British Cultural Guide Describes What the Bulgarians Are Like

Bulgaria: The Essential Guide to Customs & Culture will be useful to everyone interested in Bulgarian culture and society or planning to visit or work in Bulgaria. This blog post reviews the book and includes an interview with its author, Juliana Tsvetkova.

One of the well-liked series on our website Bulgarians in London, is focused on English culture. Each post summarises a chapter of the book Watching the English by the British anthropologist Kate Fox covering various topics related to English culture, such as the English attitude towards fairness, the significance of politeness, the English love for tea, the weather talk, and the English humor.

Similarly, there is a book that talks about Bulgarian behavior and culture, entitled Bulgaria: The Essential Guide to Customs Culture. It is part of the book series Culture Smart! published by the British publishing house Kuperard, which specializes in creating cultural guides for different countries worldwide.

Bulgaria The Essential Guide to Customs & Culture is a compact book consisting of around 200 pages, divided into chapters discussing the customs, traditions, and values of Bulgarians, as well as their behavior patterns at home and in the workplace. The book features text and photographs.

As every Bulgarian has their unique perspective on Bulgarian culture, it is challenging for me to speak generally about it. Nonetheless, as a Bulgarian I found the book informative, thought-provoking and easy to read. If a colleague or neighbor in England asked me about Bulgarian humor, attitude towards cleanliness and order, the appearance of Bulgarian cities and villages, regional diversity, differences between wealthy and poor neighborhoods in cities, as well as how Bulgarians treat ethnic and sexual minorities and foreigners, I would recommend to them Bulgaria The Essential Guide to Customs & Culture.

Bulgaria The Essential Guide to Customs & Culture is written by Juliana Tsvetkova (on the photo below), a Bulgarian Canadian, who lives in Toronto. Kuperard Publishers introduced me to her, and she agreed to respond to respond to my questions.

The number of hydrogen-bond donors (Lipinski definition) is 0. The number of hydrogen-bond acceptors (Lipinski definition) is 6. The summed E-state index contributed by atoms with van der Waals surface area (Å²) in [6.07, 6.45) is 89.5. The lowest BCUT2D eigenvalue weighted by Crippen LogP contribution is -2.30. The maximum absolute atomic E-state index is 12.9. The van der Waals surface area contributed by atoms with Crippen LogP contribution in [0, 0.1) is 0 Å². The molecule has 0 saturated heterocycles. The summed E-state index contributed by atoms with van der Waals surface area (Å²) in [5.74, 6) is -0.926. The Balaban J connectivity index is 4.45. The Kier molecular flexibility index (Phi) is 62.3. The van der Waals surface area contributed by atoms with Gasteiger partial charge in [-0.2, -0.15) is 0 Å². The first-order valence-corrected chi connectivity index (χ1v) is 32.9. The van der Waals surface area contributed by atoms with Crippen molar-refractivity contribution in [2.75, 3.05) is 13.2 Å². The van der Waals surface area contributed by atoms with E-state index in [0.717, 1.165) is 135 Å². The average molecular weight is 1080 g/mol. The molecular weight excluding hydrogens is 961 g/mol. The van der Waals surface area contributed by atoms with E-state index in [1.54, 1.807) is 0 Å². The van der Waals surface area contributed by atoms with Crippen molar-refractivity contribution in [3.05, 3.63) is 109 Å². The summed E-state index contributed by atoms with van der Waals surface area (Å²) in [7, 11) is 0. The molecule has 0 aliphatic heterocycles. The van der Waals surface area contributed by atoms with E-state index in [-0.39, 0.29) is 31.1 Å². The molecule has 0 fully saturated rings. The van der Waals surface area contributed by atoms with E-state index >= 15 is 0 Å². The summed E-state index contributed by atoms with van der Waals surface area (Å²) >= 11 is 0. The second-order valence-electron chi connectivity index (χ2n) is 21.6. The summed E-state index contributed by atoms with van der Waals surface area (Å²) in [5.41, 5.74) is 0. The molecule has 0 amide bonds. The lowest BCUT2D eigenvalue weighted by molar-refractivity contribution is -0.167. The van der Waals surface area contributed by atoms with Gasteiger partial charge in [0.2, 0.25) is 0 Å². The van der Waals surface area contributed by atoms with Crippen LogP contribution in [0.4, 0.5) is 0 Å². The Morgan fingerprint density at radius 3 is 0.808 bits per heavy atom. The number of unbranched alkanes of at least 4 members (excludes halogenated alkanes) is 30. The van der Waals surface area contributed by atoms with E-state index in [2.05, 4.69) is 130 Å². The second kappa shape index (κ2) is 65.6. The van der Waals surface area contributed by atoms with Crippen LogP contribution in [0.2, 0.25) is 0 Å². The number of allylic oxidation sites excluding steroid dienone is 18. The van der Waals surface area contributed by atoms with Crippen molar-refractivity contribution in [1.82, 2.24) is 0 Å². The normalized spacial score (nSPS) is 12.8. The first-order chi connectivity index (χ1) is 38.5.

Where were you born and raised in Bulgaria?

I was born in Plovdiv, where I graduated from the English Language High School, and then went on to complete my studies in English Philology at Sofia University "St. Kliment Ohridski."

What kind of work did you do in Bulgaria?

I started out as a high school teacher in Sofia, and later taught at the Medical Academy and the New Bulgarian University. I also worked as a translator for television and books, including Henry Kissinger's "Diplomacy." Months after I finished the translation in 1998, my family and I immigrated to Canada. I wanted to give my daughters a chance to travel more and to succeed more than their parents.

What kind of work have you done outside of Bulgaria?

I have taught English in Angola, Canada, China, Kazakhstan, and the UAE. From 2017 to 2020, I traveled from Vladivostok and Seoul to Oslo and Gothenburg, from Stockholm and Helsinki to Bishkek and Tashkent, as a marketing manager for the Eurasian region in the international department of the college I worked for over twenty years in Toronto - Centennial College of Applied Arts and Technology.